Not enough teachers – part 1 Money

It is safe to say that there is an impending crisis in teacher numbers; it is likely to get worse. Recruitment targets have either been missed or just about hit depending upon whose version of events you believe. But more worryingly 30% of teachers are leaving within the first five years. The government’s response is to say that there are more teachers than ever in schools; this may be true but it is a little bit like saying that I have more carpet than ever in my new house but neglecting to mention that I have built several extra rooms. The key issue is whether we have enough teachers for the students in front of us. This 3 part series will look at what is going wrong and what we can do about it.

Part 1 money – 

One of the common lines that you hear in discussions about teaching is that teachers are not motivated by money. Whilst I believe that this is generally true the fact remains that all teachers and people in other jobs for that matter have bills to pay. As pay in education declines in real terms,It is becoming harder particularly for younger teachers to pay those bills. 

Disclaimer: I am not necessarily saying that teachers have it harder than anyone else currently. The focus is on teachers as we are asking why we don’t have enough. 

1. Since 2010 as a result of austerity measures teachers have had either a pay freeze or a 1%  pay rise each year which is under inflation and we are told that this will remain in place until 2020. It is estimated that in real terms a teachers salary is now at last 15% less than it was in 2010. In terms of graduate occupations teaching is now at the lower end of the table.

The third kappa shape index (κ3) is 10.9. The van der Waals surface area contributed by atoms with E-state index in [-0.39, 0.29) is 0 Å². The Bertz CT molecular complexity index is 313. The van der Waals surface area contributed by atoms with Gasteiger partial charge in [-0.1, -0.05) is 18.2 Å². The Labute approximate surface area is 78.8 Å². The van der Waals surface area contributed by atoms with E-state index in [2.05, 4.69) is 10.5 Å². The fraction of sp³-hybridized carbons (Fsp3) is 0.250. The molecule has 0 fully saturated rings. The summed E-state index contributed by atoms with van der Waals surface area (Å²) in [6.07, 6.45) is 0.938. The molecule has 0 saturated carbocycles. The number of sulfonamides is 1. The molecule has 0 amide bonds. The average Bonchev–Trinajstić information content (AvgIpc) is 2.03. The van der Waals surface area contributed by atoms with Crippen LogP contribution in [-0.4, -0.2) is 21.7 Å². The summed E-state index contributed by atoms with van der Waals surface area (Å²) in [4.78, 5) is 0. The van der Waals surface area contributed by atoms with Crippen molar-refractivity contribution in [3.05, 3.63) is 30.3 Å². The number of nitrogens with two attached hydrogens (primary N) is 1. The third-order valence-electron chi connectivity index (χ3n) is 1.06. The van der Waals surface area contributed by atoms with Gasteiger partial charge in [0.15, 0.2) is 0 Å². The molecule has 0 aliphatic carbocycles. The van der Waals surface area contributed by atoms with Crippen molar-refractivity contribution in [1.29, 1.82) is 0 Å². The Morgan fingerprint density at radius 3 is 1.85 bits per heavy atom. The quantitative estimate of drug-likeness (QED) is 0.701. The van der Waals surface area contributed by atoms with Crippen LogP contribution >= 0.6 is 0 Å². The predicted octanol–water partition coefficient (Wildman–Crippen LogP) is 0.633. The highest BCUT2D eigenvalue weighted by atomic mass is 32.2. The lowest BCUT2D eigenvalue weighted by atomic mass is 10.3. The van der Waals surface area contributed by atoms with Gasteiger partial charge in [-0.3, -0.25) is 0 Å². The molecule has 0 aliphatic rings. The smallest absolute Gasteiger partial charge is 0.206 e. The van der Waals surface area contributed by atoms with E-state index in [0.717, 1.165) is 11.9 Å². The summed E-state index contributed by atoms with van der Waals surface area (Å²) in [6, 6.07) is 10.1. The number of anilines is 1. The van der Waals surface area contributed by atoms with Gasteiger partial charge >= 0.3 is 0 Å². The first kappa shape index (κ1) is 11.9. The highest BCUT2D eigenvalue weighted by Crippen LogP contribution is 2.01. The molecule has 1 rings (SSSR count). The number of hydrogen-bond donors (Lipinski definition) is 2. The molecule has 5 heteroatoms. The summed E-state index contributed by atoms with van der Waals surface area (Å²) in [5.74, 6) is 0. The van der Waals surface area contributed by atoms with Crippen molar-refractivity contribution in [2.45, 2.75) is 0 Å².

2.  There is now no guarantee of pay progression. A teacher starting salary of £24,000 per year the piece below the average UK salary and there is no guarantee that they will progress up the scale. As a younger teacher I weathered my early years realising that if I hung in there, in a few years time I would be better off. There are now no guarantees. 

3. Linked to this is the pressure on school budgets. School spending has been cut per pupil and will continue to be squeezed. Even the best headteachers having their budget squeezed year-on-year may find it difficult to do the right thing and allow pay progression where it is deserved.

This is not particularly a personal argument. I’m relatively fortunate and I’m paid reasonably well for what I do. Yet even I cannot help noticing that we have needed my extra income as an examiner to ensure that we get the family holiday on a couple of occasions and to pay for the roof to be fixed when it started to leak!

Although my examining is seasonal I am well aware that some teachers  do you have regular second jobs. I know of one young teacher who was working several nights behind a bar to make ends meet. As a parent you have to ask yourself whether that is what you want for your children’s teachers. How effective will they be in teaching your son or daughter?

I’m sure that for most teachers it genuinely isn’t about the money but if people are working 60 hours per week and they struggle to see the possibility of owning their own home or being able to provide for their own family it may be that they decide to pursue other options. 

Next time the bigger issue – workload 

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Author: chriseyreteaching

Teacher who has worked in Secondary School and now at a sixth form college. Examiner and Author. Has survived nearly 20 years in the job. Keen to help others survive and succeed too!

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